The programs are consistent with the shift in fuel mix taking place in the Midwest. Covered in depth in previous Midwest commentaries, the MISO generation queue is overwhelmingly skewed toward an increase in renewable and natural gas generation. The graphic below shows the current MISO generation queue from the RTO’s June 2018 Monthly Market Report.

The planned and completed projects shown total approximately 35 GW in 2017 and 40 GW in 2018, the vast majority of which are wind and solar projects, and the remainder being primarily natural gas. Further support for this shift can be found in planned coal retirements. Ameren plans to retire half of its coal-fired generation by 2022, consistent with Michigan’s goal of complete coal retirement by 2040.

Customers in regulated utility zones such as Ameren Missouri and Consumers Energy in Michigan will have increasing access to renewable generation to meet sustainability goals. The Renewable Choice Program makes meeting these goals easier, as they offer an alternative to behind-the-meter installations or virtual power purchase agreements. These programs reflect a shift in the fuel mix in MISO, which is largely dominated by wind and solar projects. It is likely there will be an increase in this type of program in the coming years.

For further updates on the power and natural gas markets, read our full report for this month.

Texas
New June Peak Sets Tone for Balance of Summer

ERCOT set a new June peak record this year when demand reached 69,031 MW on June 27, eclipsing the previous June record of 67,633 MW, which was set last year. In fact, there were six other days in June with peaks that would have beaten last year’s record, keeping in line with the RTOs expectations of load growth in the region. As a whole, ERCOT’s average hourly load was roughly 10% higher than last year, while the new peak load was only 2% above last year’s peak. The higher average hourly load occurred almost directly as a result of temperatures in the region, where Total Degree Days (TDD) were 10% above the 10-year average for the month.

Despite the bullish temperature and load, power pricing failed to respond to the degree that market participants predicted it would. The July-August ATC strip to North Hub entered June trading at $102/MWh, but closed out the month at $73/MWh, down 28% over the month. This was a result of LMPs throughout June coming in well under expectations, averaging $30.35/MWh for ATC at North Hub. Higher demands were satisfied without any sustained real-time capacity issues. With current forecasts from the CPC indicating a slight chance of an above-average July through September, we expect June to be the model for the balance of the summer. We expect the trend to continue with new peak records set in July, August, and September, while the forward heat rate moves closer to the level from the start of the year.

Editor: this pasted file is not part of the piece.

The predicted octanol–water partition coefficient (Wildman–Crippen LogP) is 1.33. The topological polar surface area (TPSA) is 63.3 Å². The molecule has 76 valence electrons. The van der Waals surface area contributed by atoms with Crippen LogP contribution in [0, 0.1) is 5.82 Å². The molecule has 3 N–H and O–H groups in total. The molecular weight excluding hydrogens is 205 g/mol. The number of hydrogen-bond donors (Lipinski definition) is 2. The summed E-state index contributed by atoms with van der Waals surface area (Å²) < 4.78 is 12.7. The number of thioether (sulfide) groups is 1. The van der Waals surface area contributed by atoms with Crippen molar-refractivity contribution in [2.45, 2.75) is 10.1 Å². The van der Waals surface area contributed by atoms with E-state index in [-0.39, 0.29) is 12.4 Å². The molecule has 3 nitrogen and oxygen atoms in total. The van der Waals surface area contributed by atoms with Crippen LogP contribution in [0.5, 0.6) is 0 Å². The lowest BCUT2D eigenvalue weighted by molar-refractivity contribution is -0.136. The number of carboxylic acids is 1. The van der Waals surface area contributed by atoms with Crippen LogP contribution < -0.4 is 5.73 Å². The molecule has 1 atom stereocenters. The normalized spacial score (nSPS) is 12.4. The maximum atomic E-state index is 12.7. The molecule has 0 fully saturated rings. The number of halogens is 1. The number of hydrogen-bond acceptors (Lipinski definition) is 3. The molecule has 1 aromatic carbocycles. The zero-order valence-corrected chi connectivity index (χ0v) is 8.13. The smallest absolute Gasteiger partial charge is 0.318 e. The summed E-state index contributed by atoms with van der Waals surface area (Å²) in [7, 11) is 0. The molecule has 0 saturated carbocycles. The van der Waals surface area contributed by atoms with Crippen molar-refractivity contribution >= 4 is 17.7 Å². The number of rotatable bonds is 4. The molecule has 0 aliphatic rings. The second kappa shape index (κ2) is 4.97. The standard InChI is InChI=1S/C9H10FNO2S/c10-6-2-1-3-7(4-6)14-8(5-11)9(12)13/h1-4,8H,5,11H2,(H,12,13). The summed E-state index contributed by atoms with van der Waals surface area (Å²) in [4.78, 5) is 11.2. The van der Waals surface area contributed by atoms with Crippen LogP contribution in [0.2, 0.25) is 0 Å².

For further updates on the power and natural gas markets, read our full report for this month.

Mexico
Mexico Customers Face Growing Number of Options in Competitive Energy Market

Just two and a half years after the official deregulation of the energy market began in January 2016, the options for customers considering switching to third-party supply are growing. The number of registered qualified suppliers is increasing, and the diverse group is able to offer a variety of product types and lengths depending on the requirements of each customer.

In a recent RFP, EnerNOC received more 30 distinct offers from 13 different suppliers. The offers spanned a range of terms and covered a variety of products.

Contract options have included short-term (3 to 5 years) and long-term (10 to 20 years) Power Purchase Agreements (PPAs) for 100% renewable power. Nonrenewable power options included contracts that provide a fixed percentage discount to the CFE basic service tariff, contracts indexed to gas prices or indexed to day-ahead energy prices, and fixed all-in offers. Contract terms ranged from shorter term (1 to 5 years) to longer term (10+ years).   

Payment terms in some cases may be flexible beyond the standard 10-day term, though offers for longer payment terms may come at a premium. Bandwidth can also vary widely and also comes at a premium. Due to the lack of a forward power market in the country, suppliers generally do not offer more than +/- 5% bandwidth on contracts, though they will work closely with customers to create accurate power schedules.

Customers can now take advantage of a variety of third-party supply options thanks to the growing supplier community and diversity of products. Customers can choose to lock in budget certainty with a fixed, all-in price product, or take advantage of offers that guarantee savings relative to the CFE supply. Customers can elect to sign long-term renewable PPAs or short-term brown power contracts. Since the market is still maturing, suppliers have not coalesced around a single offer structure, leaving customers with a full menu of options for whatever suits their needs best.

For further updates on the power and natural gas markets, read our full report for this month.

California
Amended Senate Bill Seeks to Reform Direct Access Program

On June 13, the California Senate voted 37-0 in favor of requiring the California Public Utilities Commission (CPUC) to eliminate the cap for customers to participate in the Direct Access program. Starting July 1, 2019, and spanning no longer than three years following, Senate Bill 237 would force the commission to adopt and implement a policy to allow all nonresidential end-use customers to purchase electricity from any approved energy supplier.